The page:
• talks about her Confessions

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    {picture is mine-please do not use without permission & if you pin, please direct back to this post & site}

    Confession: I’m not naturally athletic.

    I bet none of you could have guessed that. (;

    My husband wrestled in school, but wasn’t huge into sports, either. {He always loved fitness/weights/running, though.}

    Enter exhibit A.  We have kids.  Of the male gender. 

    Holy cow, what do we do with them??  How do we encourage something that didn’t come naturally to either of us & wasn’t something we really grew to love until we were adults??! 

    Enter exhibit B.  T-ball. {4-6 year olds}

    We signed Gray-4 years old-up to play T-ball.  He is his mother’s child and wanted nothing to do with it.  He said, “I hate t-ball.”  I reminded him he’d never actually played.  We went to his first practice & he did awesome.  Totally listened to his coach, tried his hardest, and really enjoyed himself.  So much that he was telling everyone, “I am awesome at this game!”  He’s done great at all his games, too.  He listens, tries to improve, semi pays attention, and usually hits the pitched balls without having to use the tee.  He obviously doesn’t live for it like some kids on his team though, and will tell anyone listening that he “hates running,” and “only likes batting, playing catcher {which consists of standing straight as a statue wearing the cool gear while balls fly around him}, and playing at the park before/after games.”  He also has a lot to learn about being a team player & the “there is no i in team” concept because he tells us he wins every game all by himself.  (:

    Watching him play brings back a slew of memories for me.  My parents put me in t-ball around the age of 5 & here are the things I remember:

    -Idolizing two older girls named Christy & Brandi.  I thought they were athletic Godesses or something.  They could throw AND catch, bat without using the tee, and were super nice & helpful to all the younger kids, not to mention super cool.  I followed them around like a puppy & wanted to be just like them…I just didn’t want to work very hard to do it.

    -HATING the outfield.  It was so boring!  I mean really, how often do you actually get the ball when you’re way out there & playing with a tee anyway??  I remember sitting-multiple times-criss cross appleasuace, and picking dandelions off the field.  My parents would desperately be yelling for me to stand up & watch the ball, but I just thought, “it’s so hot!” and “what’s the point?”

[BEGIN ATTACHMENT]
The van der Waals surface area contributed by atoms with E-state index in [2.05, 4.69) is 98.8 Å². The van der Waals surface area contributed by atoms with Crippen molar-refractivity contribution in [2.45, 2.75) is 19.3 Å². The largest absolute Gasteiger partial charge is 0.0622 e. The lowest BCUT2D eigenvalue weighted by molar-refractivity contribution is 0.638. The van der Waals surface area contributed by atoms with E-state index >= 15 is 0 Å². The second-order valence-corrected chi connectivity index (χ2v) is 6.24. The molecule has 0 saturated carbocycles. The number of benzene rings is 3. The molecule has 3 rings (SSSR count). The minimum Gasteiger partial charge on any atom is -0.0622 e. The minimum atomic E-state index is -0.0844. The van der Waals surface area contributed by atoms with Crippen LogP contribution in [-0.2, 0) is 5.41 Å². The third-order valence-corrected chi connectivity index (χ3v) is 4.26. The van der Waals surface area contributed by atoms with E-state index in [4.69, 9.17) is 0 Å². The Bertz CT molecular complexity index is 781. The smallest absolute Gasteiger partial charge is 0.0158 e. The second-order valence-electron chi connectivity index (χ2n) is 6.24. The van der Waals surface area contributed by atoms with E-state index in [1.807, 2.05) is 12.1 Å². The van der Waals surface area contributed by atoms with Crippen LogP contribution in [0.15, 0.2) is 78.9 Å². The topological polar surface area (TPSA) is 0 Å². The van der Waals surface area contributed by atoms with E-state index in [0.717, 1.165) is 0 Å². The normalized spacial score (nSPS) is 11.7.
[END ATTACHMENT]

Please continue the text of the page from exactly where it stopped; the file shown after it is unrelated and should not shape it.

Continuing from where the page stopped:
-I don’t have a memory of this, per say, but I bet my dislike of running started in t-ball.  I’m sure I was pretty slow then and realized that running=hard work, so I didn’t want to participate in anything close to that. 

    -The ONLY saving grace-besides my friends & great coaches-all season was the treat at the end of the game.  I think when everyone else was thinking, “I hope I get to catch or throw a ball tonight,” or “I hope I hit a homerun,” I was thinking, “I cannot wait for the snack.  I totally hope it’s cookies & chocolate milk….or a popsicle!…or chips…”  I just wanted to eat & be done with the physical activity aspect.  That really hasn’t changed much. (;

    So when I look at Gray in the outfield covering his face with his mitt, or loping slowly from base to base, I yell at him to watch the ball & to run faster, just like my parents did.  But I also laugh quietly to myself because I know that t-ball isn’t a dealbreaker.  If he doesn’t naturally excel or adore this sport it doesn’t mean he won’t love any sports or be completely unathletic. 

    And I hope that someday he’ll thank us for encouraging {read: forcing} him to do hard things that he didn’t necessarily always love.  Because I’m sure grateful to my parents for pushing me outside my comfort zone….in t-ball and beyond.


1 Response to lessons in sports

  • Tami Peterson wrote on June 21, 2012 at 1:01 // Reply

    Thanks for the walk down memory lane! It has been a hoot watching him this summer and watching his little personality all along the way. It’s totally fine to not “love” doing things you’re not overly confident doing, but it’s good to give them the opportunity to at least try it out and finish something they start.
    Good job, Mama (and Dad, too!)
    (And, besides, your dad says whoever invented T-Ball ought to be whacked because he doesn’t think it teaches them anything! I love it because it’s always good for a laugh!)


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